I’ve been wandering through a book kindly sent to me by my Canadian publisher, Anansi, called The Enchanted Life: Unlocking the Magic of the Everyday, by Sharon Blackie. One of her suggestions is to find a place to return to, daily if possible, outside somewhere. A place where you can sit and simply be, and observe the natural world around you.
At first, I fantasized about biking or walking to a nearby park to sit beside the little creek that runs through it. But after several days of not biking or walking to the park to do this, I recognized that, as is often the case, fantasy and reality are two divergent paths. I do love my fantastical life, as lived in my imagination, but down here in reality, setting into action even small life changes requires a different toolbox.
Let me back-track.
I’ve just finished a three-day workshop on instructional skills (teaching skills), which was intensive, immersive, challenging, and rewarding. My takeaway could apply to life as surely as it applies to lesson-planning: to meet your objective, you need to identify it clearly, and create a process that leads you toward it.
So if my objective or goal is to sit outside in nature, and specifically, to find a place that I can return to daily if possible, what process would lead me toward that goal?
The answer turned out to be quite simple and straightforward, in this example. Best of all, it emerged naturally. After several days of not biking or walking to the park, one morning last week, I went to the back yard and sat down on a stump. Something must have called to me. I’d just walked my youngest up to meet his friends before school and instead of going into the house as usual, I went into the yard. The dog was with me, the air was sweet and temperate, and the buds were at their very newest, just barely emerging in a soft fuzz of yellow and green overhead. I took off my sandals and sat with bare feet in the grass. I closed my eyes. I listened to the birds and the traffic, and the jingle of the dog’s collar.
Aha. I’d found my spot, my place outside in nature to which I could return almost daily.
So I’ve been returning, not quite daily, but often enough to see already small changes in the grass and weeds and flowers. Today, I opened my eyes after a ten-minute meditation and thought, This is my work, too.
It might not look like work. And it might not register as work, because it is so full of pleasure. But I know that in order to write, to create, and yes, to teach, I must be contemplative. I must reflect. I must be quiet and listen and observe and watch, and be. In this quiet place — quiet on the inside, I mean — such wonderful fantastical ideas play across my mind. So much of my work happens in the imagination. So it is inevitable that some of these ideas will capture my interest enough to be named as possibilities to pursue here in the real world.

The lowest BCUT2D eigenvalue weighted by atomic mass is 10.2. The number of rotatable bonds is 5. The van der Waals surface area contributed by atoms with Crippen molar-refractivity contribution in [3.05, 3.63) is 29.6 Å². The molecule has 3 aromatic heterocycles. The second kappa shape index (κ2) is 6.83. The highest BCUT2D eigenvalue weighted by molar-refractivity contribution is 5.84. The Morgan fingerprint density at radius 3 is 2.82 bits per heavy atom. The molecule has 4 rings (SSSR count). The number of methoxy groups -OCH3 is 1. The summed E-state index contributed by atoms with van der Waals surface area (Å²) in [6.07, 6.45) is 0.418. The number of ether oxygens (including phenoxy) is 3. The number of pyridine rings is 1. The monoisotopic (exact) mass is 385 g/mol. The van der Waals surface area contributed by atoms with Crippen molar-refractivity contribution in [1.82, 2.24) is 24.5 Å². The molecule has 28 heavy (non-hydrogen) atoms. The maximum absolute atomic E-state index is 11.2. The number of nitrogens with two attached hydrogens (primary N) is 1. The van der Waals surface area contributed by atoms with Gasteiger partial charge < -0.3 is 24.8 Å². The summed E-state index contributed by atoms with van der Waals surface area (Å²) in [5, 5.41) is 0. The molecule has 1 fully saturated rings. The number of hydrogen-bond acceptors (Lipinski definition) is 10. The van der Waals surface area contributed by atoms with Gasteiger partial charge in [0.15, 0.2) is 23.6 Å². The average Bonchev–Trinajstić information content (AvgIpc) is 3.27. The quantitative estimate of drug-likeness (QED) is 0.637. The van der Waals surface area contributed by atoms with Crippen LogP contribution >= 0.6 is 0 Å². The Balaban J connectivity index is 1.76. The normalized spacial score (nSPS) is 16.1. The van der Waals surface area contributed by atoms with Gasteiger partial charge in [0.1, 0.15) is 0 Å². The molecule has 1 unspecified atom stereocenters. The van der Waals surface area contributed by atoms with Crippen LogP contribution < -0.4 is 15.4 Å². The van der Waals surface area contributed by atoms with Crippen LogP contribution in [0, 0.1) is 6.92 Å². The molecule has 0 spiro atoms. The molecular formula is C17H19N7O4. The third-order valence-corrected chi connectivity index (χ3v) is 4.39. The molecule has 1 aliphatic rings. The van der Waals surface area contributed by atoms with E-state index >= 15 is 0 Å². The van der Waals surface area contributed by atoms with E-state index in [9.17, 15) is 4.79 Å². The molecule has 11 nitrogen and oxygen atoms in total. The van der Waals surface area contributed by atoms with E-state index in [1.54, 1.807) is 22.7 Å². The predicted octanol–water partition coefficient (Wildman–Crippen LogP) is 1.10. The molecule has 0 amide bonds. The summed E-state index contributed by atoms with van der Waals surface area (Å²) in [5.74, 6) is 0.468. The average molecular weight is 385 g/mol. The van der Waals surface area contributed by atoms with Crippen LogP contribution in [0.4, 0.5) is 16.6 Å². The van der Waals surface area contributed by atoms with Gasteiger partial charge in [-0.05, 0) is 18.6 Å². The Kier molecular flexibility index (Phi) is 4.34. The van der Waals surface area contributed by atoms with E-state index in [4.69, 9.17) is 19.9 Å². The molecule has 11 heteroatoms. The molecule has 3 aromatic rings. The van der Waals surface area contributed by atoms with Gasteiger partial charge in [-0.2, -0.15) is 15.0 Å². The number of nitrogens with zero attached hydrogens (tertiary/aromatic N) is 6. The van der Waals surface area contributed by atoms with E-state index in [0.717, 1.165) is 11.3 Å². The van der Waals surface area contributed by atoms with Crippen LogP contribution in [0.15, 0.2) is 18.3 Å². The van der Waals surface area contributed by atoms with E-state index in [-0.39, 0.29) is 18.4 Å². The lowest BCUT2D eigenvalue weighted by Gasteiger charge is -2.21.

The process by which these possibilities are achieved seems to me both practical and mysterious. We are ever-changing, and our needs and interests are ever-shifting. The process by which we move toward goals, and the goals themselves, also change and shift, as they must; often unconsciously. I like when I can recognize what’s happening and celebrate it. I like when I can recognize what I want to have happen, and can tweak my daily routine to see it come about.
Exercise is one area where it’s been easy for me to set goals and achieve them. These goals have changed and continue to change, affected by injury, age, and intention. I am aware of both the changing nature of my goals, and of the changing processes required to meet them. Therefore, I feel ease and flexibility in my approach. Parenting is the same for me, somehow; ever-changing, but replete with clear objectives: to support and to love. The work might be hard, but the meaning of the work is clear.
Naming a goal is perhaps the most difficult step. Narrowing it down. Understanding it, understanding why you want this particular change, or outcome. Committing to it. Why do I want to sit quietly in nature as often as possible? Immediately, answers float to the surface. Because it calms me, because it connects me to something bigger than myself, because it clears my mind. It helps me to see the bigger picture. It feeds my spirit.
What if I were to name a different goal: to publish another novel. I’ll confess that my motives feel less clear in this example, even though the goal appears straightforward. Certainly, I understand the process. But the underlying objective, the greater why of it all, eludes and troubles me; no doubt it’s different now than it was when I first published. And so I wonder … Is it to further my professional career, both as a writer and a teacher? Is it to share knowledge in a creative way? To entertain an audience? Is it to earn a living? Is it to publicly express ideas important to me that can’t be otherwise expressed? Is it to garner attention and feed my ego? (How I fear this last intention, how I fear it might be a secret intention I hide even from myself.)
It seems to me that writing a novel expresses a different intention than publishing a novel. I’m at ease with the former; I’m uncomfortable with the latter.